BI - Economic distribution, redistribution, poverty and disintegration. A sub-theme of this curriculum is immigration, integration and fiscal sustainability.
BII - Pension and retirement
BIII - Flexicurity, Incentive structure of the Danish Labor market
BIV - State, Market, And civil society.
One of the most important aspects of the western countries economy and structure of the society are that they are welfare states. Denmark is a leading country with regard to welfare. This course aim is to study these aspects in these countries. The social policy and the welfare policy will be under severe challenges.
The demographic challenge is the biggest challenge in the future macroeconomic milieu in the vest. It is challenging the whole structure and design in the current welfare system. All societies will be influenced by the increasing ageing, but also by the globalization, and the increasing individualism, which will place great demands on the structure of the social policy. The course Economics of welfare will contain main elements of analysis on the future sustainability of the economy.
Achieved competence after the course:
It will be expected of the students – finishing this course – that they will be qualified to be able to administrate economic and political analyzing functions, on a fair level in both the public and private sector. Some students could be employed in analysis functions/jobs in research units or units of analysis, other students in this course can be employed in international as well as national – regional or in municipalities – as well as in private companies, banks, insurance and in pension funds, and voluntary institutions, and social, humanitarian associations and NGO’s who are working with social welfare, social conditions or pensions.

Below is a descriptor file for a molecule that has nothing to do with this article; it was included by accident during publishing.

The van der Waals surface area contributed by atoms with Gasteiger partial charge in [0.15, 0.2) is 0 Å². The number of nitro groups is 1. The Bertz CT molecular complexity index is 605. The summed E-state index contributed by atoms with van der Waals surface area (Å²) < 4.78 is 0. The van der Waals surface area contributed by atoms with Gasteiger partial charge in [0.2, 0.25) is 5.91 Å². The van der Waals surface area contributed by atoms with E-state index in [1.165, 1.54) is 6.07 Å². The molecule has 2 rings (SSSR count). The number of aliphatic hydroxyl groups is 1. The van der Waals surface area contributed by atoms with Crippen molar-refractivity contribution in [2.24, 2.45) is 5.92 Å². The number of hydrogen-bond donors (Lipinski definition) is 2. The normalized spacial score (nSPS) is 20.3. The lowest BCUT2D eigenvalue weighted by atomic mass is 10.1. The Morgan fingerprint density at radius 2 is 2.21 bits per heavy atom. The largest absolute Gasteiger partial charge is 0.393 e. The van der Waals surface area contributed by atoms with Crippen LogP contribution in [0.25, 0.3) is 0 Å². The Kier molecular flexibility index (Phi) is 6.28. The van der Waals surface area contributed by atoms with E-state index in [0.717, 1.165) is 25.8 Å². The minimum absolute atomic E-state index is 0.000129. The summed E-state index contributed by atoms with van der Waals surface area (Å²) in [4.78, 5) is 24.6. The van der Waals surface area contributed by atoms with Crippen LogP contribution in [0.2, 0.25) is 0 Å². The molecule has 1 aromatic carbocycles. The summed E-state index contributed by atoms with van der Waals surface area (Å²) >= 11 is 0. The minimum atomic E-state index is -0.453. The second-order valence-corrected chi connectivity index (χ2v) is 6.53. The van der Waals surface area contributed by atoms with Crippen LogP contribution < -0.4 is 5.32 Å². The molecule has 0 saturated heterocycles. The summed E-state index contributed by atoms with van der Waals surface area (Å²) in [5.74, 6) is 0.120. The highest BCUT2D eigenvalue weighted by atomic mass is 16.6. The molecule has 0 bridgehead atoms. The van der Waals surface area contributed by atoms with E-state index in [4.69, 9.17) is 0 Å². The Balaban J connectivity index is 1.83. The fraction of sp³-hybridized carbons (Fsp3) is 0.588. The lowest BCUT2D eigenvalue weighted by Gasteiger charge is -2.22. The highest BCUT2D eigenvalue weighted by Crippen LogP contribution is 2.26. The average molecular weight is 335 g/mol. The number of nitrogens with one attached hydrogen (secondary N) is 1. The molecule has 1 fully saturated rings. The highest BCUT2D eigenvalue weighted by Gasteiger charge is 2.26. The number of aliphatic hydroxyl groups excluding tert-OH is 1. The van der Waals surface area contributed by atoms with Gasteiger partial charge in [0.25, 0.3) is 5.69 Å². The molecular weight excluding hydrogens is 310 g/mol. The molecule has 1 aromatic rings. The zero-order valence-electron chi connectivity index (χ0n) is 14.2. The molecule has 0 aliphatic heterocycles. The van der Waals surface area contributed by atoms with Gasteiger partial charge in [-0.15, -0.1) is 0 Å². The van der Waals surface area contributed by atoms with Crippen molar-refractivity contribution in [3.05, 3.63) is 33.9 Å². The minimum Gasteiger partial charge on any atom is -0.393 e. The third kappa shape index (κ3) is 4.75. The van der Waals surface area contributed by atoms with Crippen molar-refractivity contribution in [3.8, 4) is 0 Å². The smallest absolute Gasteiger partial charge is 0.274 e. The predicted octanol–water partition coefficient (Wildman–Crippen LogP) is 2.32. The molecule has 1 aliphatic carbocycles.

Aim for the course: Economics of welfare:
Within the welfare policy the students will analyze and understand the consequences of the different social welfare political models and at the same time analyze a long row of macroeconomic consequences.
To obtain highest grade at the exam the students (when they have understood, finished, and read the course) are expected to master the following: